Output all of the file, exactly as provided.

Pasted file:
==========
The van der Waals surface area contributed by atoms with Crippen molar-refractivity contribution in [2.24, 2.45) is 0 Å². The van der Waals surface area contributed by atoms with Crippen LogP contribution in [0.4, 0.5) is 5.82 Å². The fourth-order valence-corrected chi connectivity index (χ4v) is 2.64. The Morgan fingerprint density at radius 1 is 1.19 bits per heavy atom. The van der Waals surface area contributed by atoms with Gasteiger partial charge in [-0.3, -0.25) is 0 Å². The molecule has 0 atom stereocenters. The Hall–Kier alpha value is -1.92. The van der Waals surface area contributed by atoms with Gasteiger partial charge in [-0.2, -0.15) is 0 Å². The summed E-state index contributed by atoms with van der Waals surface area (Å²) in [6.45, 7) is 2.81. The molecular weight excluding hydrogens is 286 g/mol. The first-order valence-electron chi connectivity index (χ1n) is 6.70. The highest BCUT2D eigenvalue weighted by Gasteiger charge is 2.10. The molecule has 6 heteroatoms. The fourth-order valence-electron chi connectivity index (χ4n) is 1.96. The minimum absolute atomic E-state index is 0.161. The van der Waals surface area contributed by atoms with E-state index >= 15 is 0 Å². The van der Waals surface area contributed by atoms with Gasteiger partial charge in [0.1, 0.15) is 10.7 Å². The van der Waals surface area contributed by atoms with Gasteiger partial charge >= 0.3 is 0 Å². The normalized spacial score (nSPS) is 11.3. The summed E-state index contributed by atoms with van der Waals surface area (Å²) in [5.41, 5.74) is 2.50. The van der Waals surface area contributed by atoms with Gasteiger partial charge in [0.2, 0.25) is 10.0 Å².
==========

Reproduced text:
The van der Waals surface area contributed by atoms with Crippen molar-refractivity contribution in [2.24, 2.45) is 0 Å². The van der Waals surface area contributed by atoms with Crippen LogP contribution in [0.4, 0.5) is 5.82 Å². The fourth-order valence-corrected chi connectivity index (χ4v) is 2.64. The Morgan fingerprint density at radius 1 is 1.19 bits per heavy atom. The van der Waals surface area contributed by atoms with Gasteiger partial charge in [-0.3, -0.25) is 0 Å². The molecule has 0 atom stereocenters. The Hall–Kier alpha value is -1.92. The van der Waals surface area contributed by atoms with Gasteiger partial charge in [-0.2, -0.15) is 0 Å². The summed E-state index contributed by atoms with van der Waals surface area (Å²) in [6.45, 7) is 2.81. The molecular weight excluding hydrogens is 286 g/mol. The first-order valence-electron chi connectivity index (χ1n) is 6.70. The highest BCUT2D eigenvalue weighted by Gasteiger charge is 2.10. The molecule has 6 heteroatoms. The fourth-order valence-electron chi connectivity index (χ4n) is 1.96. The minimum absolute atomic E-state index is 0.161. The van der Waals surface area contributed by atoms with E-state index >= 15 is 0 Å². The van der Waals surface area contributed by atoms with Gasteiger partial charge in [0.1, 0.15) is 10.7 Å². The van der Waals surface area contributed by atoms with Gasteiger partial charge >= 0.3 is 0 Å². The normalized spacial score (nSPS) is 11.3. The summed E-state index contributed by atoms with van der Waals surface area (Å²) in [5.41, 5.74) is 2.50. The van der Waals surface area contributed by atoms with Gasteiger partial charge in [0.2, 0.25) is 10.0 Å².